adict={} #a dictionary conatin keys columns names and values percentage of missin value in the columns
        for col in Dataset.columns:
        return pd.DataFrame(adict,index=['% of missing'],columns=adict.keys())
        raise TypeError("can only be used with panda dataframe")
  • 1
    I prefer df.apply(lambda x: x.value_counts(dropna=False)[np.nan]/x.size*100) Commented Apr 7, 2018 at 17:47

I use this loop to count missing values for each column:

# check missing values
import numpy as np, pandas as pd
for col in df:
      print(col +': '+ np.str(df[col].isna().sum()))

You can use df.iteritems() to loop over the data frame. Set a conditional within a for loop to calculate the NaN values percent for each column, and drop those that contain a value of NaNs over your set threshold:

for col, val in df.iteritems():
    if (df[col].isnull().sum() / len(val) * 100) > 30:
        df.drop(columns=col, inplace=True)

Used the solution proposed by @sushmit in my code.

A possible variation of the same can also be

colNullCnt = []
for z in range(len(df1.cols)):
    colNullCnt.append([df1.cols[z], sum(pd.isnull(trainPd[df1.cols[z]]))])

Advantage of this is that it returns the result for each of the columns in the df henceforth.

import pandas as pd
import numpy as np

# example DataFrame
df = pd.DataFrame({'a':[1,2,np.nan], 'b':[np.nan,1,np.nan]})

# count the NaNs in a column
num_nan_a = df.loc[ (pd.isna(df['a'])) , 'a' ].shape[0]
num_nan_b = df.loc[ (pd.isna(df['b'])) , 'b' ].shape[0]

# summarize the num_nan_b
print(' ')
print(f"There are {num_nan_a} NaNs in column a")
print(f"There are {num_nan_b} NaNs in column b")

Gives as output:

     a    b
0  1.0  NaN
1  2.0  1.0
2  NaN  NaN

There are 1 NaNs in column a
There are 2 NaNs in column b

Suppose you want to get the number of missing values(NaN) in a column(series) known as price in a dataframe called reviews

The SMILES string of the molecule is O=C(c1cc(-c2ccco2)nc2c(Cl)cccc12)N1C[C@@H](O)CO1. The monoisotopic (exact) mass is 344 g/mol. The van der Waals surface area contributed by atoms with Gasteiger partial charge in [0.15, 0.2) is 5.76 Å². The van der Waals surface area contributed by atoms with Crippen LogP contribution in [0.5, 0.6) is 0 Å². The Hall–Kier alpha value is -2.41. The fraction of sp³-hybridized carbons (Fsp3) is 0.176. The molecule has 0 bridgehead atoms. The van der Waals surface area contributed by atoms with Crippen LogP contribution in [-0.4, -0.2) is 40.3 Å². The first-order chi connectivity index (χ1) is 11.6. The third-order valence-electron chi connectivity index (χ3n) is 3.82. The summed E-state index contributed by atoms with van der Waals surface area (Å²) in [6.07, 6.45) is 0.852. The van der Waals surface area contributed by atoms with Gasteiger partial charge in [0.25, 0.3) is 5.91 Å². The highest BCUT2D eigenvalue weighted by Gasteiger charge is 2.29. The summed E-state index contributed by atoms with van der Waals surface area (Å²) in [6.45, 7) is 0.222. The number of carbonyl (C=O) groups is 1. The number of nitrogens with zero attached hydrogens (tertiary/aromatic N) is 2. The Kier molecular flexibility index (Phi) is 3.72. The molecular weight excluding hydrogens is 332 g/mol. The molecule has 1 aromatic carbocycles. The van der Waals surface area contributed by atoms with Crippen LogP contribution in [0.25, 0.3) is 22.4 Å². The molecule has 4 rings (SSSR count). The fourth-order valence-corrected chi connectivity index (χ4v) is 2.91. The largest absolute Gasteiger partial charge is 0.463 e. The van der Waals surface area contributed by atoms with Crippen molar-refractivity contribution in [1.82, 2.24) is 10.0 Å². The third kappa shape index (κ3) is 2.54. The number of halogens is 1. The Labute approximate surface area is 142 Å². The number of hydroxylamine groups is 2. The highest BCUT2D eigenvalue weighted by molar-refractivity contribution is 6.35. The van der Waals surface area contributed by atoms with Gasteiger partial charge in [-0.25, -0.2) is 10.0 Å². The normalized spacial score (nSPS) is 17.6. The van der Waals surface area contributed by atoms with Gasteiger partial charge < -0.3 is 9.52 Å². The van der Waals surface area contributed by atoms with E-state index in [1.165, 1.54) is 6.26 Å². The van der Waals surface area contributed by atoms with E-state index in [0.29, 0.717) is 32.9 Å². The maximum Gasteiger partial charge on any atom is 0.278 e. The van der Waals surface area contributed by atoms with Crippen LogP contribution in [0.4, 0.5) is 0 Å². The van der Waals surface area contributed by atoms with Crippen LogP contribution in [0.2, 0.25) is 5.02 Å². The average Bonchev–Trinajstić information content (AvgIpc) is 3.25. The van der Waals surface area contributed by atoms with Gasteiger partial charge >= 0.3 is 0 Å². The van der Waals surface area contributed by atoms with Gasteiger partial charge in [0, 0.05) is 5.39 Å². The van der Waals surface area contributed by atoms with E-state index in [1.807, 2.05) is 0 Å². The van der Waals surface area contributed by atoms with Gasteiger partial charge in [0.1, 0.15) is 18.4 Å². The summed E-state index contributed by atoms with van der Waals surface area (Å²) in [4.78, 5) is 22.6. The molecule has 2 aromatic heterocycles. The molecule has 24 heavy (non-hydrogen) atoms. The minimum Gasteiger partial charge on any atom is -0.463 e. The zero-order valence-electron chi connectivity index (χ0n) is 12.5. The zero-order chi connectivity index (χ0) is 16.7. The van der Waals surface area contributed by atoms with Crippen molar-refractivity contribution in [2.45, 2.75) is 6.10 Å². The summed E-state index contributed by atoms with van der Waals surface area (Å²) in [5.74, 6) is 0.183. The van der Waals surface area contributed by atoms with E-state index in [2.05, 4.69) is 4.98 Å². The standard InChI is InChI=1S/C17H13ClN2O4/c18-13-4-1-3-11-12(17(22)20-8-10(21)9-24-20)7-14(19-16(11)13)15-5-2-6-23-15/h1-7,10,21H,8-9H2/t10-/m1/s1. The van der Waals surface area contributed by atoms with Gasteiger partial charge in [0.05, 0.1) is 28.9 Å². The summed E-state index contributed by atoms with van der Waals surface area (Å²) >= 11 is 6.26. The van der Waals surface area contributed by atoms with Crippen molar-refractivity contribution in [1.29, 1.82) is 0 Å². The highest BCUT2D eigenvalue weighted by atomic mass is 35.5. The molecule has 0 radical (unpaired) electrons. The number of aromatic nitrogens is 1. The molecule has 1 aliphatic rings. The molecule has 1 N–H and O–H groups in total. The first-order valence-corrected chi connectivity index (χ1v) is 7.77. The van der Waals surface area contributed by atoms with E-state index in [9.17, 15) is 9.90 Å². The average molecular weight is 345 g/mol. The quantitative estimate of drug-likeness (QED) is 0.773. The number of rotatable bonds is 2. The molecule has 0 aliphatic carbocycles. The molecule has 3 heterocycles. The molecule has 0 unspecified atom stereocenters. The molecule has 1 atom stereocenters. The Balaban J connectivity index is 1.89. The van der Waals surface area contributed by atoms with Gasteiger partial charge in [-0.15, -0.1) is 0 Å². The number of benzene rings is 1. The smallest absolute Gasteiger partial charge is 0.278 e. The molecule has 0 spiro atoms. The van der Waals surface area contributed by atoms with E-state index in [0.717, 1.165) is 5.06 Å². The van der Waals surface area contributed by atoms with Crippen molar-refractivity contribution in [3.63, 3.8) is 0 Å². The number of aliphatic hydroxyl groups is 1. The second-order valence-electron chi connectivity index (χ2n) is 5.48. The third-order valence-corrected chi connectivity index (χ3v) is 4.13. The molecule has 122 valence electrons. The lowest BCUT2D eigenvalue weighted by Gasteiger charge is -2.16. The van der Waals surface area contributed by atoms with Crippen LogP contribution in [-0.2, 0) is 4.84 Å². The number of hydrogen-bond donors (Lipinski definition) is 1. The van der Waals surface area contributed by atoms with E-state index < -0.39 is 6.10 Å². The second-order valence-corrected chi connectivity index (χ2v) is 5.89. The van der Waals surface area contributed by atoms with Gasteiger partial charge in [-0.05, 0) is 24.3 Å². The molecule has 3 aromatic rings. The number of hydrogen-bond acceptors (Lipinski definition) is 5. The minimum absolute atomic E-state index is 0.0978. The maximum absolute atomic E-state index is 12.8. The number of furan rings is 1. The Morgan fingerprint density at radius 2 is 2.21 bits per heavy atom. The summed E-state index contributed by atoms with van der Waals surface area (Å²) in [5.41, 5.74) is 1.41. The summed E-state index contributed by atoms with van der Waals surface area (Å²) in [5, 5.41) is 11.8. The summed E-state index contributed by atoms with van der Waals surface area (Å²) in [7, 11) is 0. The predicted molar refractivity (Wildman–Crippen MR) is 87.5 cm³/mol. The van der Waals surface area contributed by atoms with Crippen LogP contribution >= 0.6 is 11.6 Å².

#import the dataframe
import pandas as pd

reviews = pd.read_csv("../input/wine-reviews/winemag-data-130k-v2.csv", index_col=0)

To get the missing values, with n_missing_prices as the variable, simple do

n_missing_prices = sum(reviews.price.isnull())

sum is the key method here, was trying to use count before i realized sum is the right method to use in this context


I've written a short function (Python 3) to produce .info as a pandas dataframe that can be then be written to excel:

df1 = pd.DataFrame({'a':[1,2,np.nan], 'b':[np.nan,1,np.nan]}) 
def info_as_df (df):
    null_counts = df.isna().sum()
    info_df = pd.DataFrame(list(zip(null_counts.index,null_counts.values))\
                                         , columns = ['Column', 'Nulls_Count'])
    data_types = df.dtypes
    info_df['Dtype'] = data_types.values
    return info_df

Which gives:

<class 'pandas.core.frame.DataFrame'>
RangeIndex: 3 entries, 0 to 2
Data columns (total 2 columns):
 #   Column  Non-Null Count  Dtype  
---  ------  --------------  -----  
 0   a       2 non-null      float64
 1   b       1 non-null      float64
dtypes: float64(2)
memory usage: 176.0 bytes
  Column  Nulls_Count    Dtype
0      a            1  float64
1      b            2  float64

Another way just for completeness is using np.count_nonzero with .isna():


%timeit np.count_nonzero(df.isna())
512 ms ± 24.7 ms per loop (mean ± std. dev. of 7 runs, 1 loop each)

Comparing with the top answers using 1000005 rows × 16 columns dataframe:

%timeit df.isna().sum()
492 ms ± 55.2 ms per loop (mean ± std. dev. of 7 runs, 1 loop each)

%timeit df.isnull().sum(axis = 0)
478 ms ± 34.9 ms per loop (mean ± std. dev. of 7 runs, 1 loop each)

%timeit count_nan = len(df) - df.count()
484 ms ± 47.4 ms per loop (mean ± std. dev. of 7 runs, 1 loop each)


raw_data = {'first_name': ['Jason', np.nan, 'Tina', 'Jake', 'Amy'], 
        'last_name': ['Miller', np.nan, np.nan, 'Milner', 'Cooze'], 
        'age': [22, np.nan, 23, 24, 25], 
        'sex': ['m', np.nan, 'f', 'm', 'f'], 
        'Test1_Score': [4, np.nan, 0, 0, 0],
        'Test2_Score': [25, np.nan, np.nan, 0, 0]}
results = pd.DataFrame(raw_data, columns = ['first_name', 'last_name', 'age', 'sex', 'Test1_Score', 'Test2_Score'])

# big dataframe for %timeit 
big_df = pd.DataFrame(np.random.randint(0, 100, size=(1000000, 10)), columns=list('ABCDEFGHIJ'))
df = pd.concat([big_df,results]) # 1000005 rows × 16 columns